Jason Brennan, a journey into the voters' minds
Who are voters really? This is one of the questions we asked to the American philosopher Jason Brennan, Telos A&S guest in the live conversation ‘The Power of Voting’, for the series Shall We Call Power Odd and Scary Beast?, designed to launch the collection TWO, the volume featuring a selection of interviews by PRIMOPIANOSCALAc.
Here you will find the video with 'the best of'.
To get into the minds of the voters, you have to consider at least three factors.
Factor number one is the desire for the strong man in power. According to Brennan, polarisation is a widespread phenomenon in many Countries. A state of mind that generates intolerance and mistrust. When voting, “people no longer tend to believe that they can lose fairly. This makes them more inclined to think: we need a strong authoritarian man to come and solve the problems.”
Factor number two is the mismatch between experiencing the world and voting. According to what Brennan likes to call the “primary school theory of democracy”, we are led to think that voters have a set of interests that arise when they are still children, then experience the world, and finally vote in line with that experience. According to Brennan, this is not the case. “If these were all true, what would happen is democracy would convert popular opinion into power”. Instead, Brennan doubts that there is a close relationship between personal experience and voting orientation. Consequently, governments do not really represent people.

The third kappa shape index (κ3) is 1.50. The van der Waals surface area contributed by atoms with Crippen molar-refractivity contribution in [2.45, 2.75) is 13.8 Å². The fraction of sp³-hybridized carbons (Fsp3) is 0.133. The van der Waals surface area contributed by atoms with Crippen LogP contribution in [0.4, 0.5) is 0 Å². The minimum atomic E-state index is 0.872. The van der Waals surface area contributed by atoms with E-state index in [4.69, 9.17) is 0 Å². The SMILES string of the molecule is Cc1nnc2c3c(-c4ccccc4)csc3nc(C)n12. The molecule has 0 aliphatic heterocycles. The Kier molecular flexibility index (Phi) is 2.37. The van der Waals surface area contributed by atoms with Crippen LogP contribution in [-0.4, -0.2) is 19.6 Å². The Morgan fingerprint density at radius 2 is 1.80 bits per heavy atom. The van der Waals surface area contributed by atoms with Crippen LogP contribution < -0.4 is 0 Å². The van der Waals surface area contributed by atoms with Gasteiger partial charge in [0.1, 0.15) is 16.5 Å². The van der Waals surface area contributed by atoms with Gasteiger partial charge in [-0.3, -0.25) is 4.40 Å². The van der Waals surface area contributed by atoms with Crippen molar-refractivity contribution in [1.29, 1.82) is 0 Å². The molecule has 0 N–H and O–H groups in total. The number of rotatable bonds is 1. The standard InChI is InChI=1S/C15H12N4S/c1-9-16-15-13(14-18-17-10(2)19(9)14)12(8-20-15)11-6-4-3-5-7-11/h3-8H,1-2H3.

Factor number three is the desire to belong to a “tribe”, i.e., a group with a precise identity. “People vote for the same party over and over again, as a kind of signal of their loyalty to the group.” This happens regardless of knowledge of the programme of that party or candidate.
To get to know voters better, but above all so that voting is a real exercise of power, Brennan proposes the system of “enlightened preference voting”, which requires people to do three things. The first thing is to express what they want by voting. The second thing is to say who they are, then enter their personal information. The third thing is to do a 'test', involving such things as the role of government or the price of milk. Their vote will count even if they can't answer, but it would be a way of finding out what the voter really knows.
Fascinating theories, which are worth discussing, not least in view of the increasing relinquishment of this right as witnessed by the high abstention rates.
The next event of Shall We Call Power Odd and Scary Beast? will be 'The Power of Lobbying'. On Thursday 16 December at 6pm we will have as guest Theodoros Koutroubas, Professor of Political Science at the University of Leuven.